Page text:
Rational expectations theory: Image of the book cover

Why is the rational expectations theory of inflation worth paying attention to?

This entry is part 6 of 6 in the series What causes inflation

The rational expectations theory of inflation is part of the neoclassical focus of modern economics (the word “rational” probably gave it away), which was first described in a paper by John F. Muth published in 1961.

I think there is evidence to suggest that it is both very influential, and used to justify poor economics, which ironically is why we need to pay attention to it.

It became popular in the 1970s as our switch to neoliberal capitalism occurred.

Neoliberal capitalism has been built upon neoclassical economic ideas.

If you found this blog post via search, it probably makes sense to start at the first post in this series (the link is above), as it contains information and ideas that are relevant here.

What is the rational expectations theory?

The basic ideas of the rational expectations theory are similar to the basic ideas of neoclassical economics in general.

That people make economic decisions based on three primary things:

  • Rationality
  • What they know or believe to be true
  • Past experiences

And never mind that the Nobel Prize in Economic Science was awarded to Richard Thaler in 2017 precisely for demonstrating that most economic decisions are NOT made rationally.

For purposes of using theory as the basis for public policy, that needs to be put aside.

Essentially, the idea, as I understand it, is that past outcomes influence current decisions, which of course influence future outcomes.

This is as true of future price levels as it is of other aspects of economics.

There is a further belief that because we make rational decisions, based on what we know and our past experiences, that most of the time we make good decisions.

Which presumably leads to good aggregate economic outcomes.

What evidence supports this idea

Not all outcomes are good

I believe there is evidence that past experiences create expectations.

I’m not sure I agree that this leads to good decisions or good economic outcomes.

For example… After the 2008 global financial crisis, central banks started pumping enormous amounts of money into banking systems, which resulted in (among other things), interest rates staying low, and asset prices staying high.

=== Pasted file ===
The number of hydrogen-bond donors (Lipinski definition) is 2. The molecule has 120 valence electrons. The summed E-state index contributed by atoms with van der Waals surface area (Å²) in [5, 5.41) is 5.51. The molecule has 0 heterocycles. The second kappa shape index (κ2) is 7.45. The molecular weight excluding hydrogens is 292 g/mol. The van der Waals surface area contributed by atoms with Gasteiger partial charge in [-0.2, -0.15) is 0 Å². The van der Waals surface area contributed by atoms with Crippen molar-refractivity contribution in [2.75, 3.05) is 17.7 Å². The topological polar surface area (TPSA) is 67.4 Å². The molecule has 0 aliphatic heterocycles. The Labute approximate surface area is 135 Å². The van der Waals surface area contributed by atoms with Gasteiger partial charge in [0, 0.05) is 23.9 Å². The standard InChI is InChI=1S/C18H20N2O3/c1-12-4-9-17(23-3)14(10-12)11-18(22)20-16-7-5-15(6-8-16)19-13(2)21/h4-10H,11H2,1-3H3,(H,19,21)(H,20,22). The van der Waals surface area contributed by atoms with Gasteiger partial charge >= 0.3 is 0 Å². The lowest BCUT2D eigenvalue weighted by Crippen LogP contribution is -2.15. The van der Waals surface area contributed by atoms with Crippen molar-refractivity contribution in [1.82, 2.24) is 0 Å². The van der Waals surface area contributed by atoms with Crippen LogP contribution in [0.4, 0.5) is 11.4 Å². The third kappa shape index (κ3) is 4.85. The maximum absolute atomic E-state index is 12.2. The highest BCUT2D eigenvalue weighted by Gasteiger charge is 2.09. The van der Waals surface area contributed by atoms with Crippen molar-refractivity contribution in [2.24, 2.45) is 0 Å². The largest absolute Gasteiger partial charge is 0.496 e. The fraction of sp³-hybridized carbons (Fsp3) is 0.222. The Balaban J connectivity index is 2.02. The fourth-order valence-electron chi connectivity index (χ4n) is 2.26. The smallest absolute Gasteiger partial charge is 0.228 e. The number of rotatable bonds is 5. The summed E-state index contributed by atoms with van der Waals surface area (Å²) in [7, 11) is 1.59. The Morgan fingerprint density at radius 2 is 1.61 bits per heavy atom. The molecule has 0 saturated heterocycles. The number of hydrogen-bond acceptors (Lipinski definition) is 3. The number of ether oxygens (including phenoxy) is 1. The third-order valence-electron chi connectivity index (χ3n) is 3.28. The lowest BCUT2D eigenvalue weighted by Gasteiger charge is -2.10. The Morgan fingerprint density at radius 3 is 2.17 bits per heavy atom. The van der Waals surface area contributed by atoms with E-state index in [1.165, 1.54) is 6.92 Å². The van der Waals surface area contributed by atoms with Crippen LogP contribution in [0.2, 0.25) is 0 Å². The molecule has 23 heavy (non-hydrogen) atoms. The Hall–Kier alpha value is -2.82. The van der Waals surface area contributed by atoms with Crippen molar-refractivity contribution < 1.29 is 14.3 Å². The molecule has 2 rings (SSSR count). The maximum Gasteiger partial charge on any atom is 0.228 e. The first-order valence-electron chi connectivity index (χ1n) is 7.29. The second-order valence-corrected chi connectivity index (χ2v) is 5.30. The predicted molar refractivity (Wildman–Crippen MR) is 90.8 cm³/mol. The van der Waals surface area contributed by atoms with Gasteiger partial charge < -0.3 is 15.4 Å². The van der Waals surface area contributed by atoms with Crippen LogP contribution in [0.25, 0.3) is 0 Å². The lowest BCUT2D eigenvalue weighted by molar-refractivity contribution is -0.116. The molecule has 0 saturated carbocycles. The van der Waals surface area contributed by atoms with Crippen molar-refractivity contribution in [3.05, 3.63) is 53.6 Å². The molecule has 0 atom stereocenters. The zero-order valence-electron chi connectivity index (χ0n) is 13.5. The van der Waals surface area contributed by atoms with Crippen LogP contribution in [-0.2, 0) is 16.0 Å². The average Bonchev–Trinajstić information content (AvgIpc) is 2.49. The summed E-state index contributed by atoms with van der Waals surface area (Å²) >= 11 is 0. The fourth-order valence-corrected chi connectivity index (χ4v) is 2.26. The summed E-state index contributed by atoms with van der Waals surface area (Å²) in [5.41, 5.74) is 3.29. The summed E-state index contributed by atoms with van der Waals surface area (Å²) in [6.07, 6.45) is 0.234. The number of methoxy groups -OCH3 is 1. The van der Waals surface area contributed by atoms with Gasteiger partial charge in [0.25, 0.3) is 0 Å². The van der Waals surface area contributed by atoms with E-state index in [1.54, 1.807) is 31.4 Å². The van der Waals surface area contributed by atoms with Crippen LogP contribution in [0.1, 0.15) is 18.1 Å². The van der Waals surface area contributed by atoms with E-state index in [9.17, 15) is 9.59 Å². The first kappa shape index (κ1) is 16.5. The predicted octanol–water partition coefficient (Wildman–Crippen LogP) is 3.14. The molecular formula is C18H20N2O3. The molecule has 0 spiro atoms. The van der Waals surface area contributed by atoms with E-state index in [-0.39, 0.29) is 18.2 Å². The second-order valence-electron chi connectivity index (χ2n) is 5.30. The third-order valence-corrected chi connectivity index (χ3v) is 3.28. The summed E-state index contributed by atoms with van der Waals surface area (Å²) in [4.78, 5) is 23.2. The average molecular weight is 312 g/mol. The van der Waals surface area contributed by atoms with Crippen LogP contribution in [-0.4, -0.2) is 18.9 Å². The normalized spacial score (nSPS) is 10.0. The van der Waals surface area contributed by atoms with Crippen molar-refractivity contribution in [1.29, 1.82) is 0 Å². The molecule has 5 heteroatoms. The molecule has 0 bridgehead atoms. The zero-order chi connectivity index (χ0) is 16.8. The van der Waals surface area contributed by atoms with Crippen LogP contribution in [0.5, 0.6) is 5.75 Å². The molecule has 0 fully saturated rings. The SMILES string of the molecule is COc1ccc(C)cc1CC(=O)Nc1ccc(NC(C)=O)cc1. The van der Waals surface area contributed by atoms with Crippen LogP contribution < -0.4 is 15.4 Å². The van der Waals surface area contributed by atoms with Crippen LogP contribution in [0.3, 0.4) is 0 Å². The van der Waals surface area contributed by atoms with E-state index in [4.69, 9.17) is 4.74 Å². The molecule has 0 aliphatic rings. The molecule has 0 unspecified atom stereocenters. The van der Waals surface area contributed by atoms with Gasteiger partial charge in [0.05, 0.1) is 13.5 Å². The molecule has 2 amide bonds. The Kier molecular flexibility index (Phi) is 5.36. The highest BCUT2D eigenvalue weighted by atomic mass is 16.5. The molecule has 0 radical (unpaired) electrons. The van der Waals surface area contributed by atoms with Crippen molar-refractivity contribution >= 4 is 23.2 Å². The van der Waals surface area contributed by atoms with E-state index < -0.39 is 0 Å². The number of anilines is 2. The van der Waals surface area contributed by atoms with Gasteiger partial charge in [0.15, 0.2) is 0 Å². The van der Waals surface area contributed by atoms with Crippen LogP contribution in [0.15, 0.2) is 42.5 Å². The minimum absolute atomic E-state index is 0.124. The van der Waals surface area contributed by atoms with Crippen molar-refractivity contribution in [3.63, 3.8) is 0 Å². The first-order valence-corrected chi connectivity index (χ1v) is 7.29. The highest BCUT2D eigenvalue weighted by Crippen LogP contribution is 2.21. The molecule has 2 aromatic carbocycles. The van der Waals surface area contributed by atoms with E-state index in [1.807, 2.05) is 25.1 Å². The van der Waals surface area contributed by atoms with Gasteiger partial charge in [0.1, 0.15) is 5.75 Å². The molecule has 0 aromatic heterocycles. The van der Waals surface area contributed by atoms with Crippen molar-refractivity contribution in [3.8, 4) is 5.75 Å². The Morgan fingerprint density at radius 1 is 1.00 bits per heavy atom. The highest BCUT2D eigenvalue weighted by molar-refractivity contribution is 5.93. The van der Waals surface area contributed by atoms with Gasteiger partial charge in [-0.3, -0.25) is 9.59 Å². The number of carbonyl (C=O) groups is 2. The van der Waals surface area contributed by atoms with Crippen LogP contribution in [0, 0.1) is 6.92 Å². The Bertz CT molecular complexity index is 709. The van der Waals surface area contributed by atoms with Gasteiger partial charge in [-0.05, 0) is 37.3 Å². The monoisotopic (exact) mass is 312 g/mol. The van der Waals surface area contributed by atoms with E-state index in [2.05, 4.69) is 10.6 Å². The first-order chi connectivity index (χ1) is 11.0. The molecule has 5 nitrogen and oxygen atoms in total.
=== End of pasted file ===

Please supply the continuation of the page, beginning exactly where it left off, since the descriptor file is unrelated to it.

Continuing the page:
Interest rates stayed low because the central banks injected money into banking systems partially to meet their mandate of hitting a target interest rate, and by providing this seed money (or reserves as they’re properly called) they created a sufficient supply of credit such that the cost of credit (interest rates) did not rise.

Asset prices stayed high because much of the newly created money (both money created by the central banks and subsequently money created by the commercial banks) was used to buy assets: stocks, bonds, real estate, etc.

This money supported demand for assets which not only kept asset prices high, but caused asset prices to rise.

This created an expectation that interest rates would stay low, and that central banks’ money creation would prop up economies, or at least the asset markets within those economies.

Which, if you’re an investor getting rich on asset appreciation, is a good outcome.

Examples which seem to support the idea

Thomas J. Sargent, who wrote the book in the image at the top of this post, published an article containing a few examples.

All of which seem valid and reasonable.

The price of an agricultural commodity, for example, depends on how many acres farmers plant, which in turn depends on the price farmers expect to realize when they harvest and sell their crops. 

…the value of a currency and its rate of depreciation depend partly on what people expect that rate of depreciation to be. That is because people rush to desert a currency that they expect to lose value, thereby contributing to its loss in value.

…the price of a stock or bond depends partly on what prospective buyers and sellers believe it will be in the future.

My conclusion

The evidence supports the idea that expectations of future prices do in fact affect future price levels, but there are situations where this can lead to very poor economic outcomes for most people.

While this doesn’t make this theory wrong, it does, in my opinion, make this theory a bad basis for public policy.


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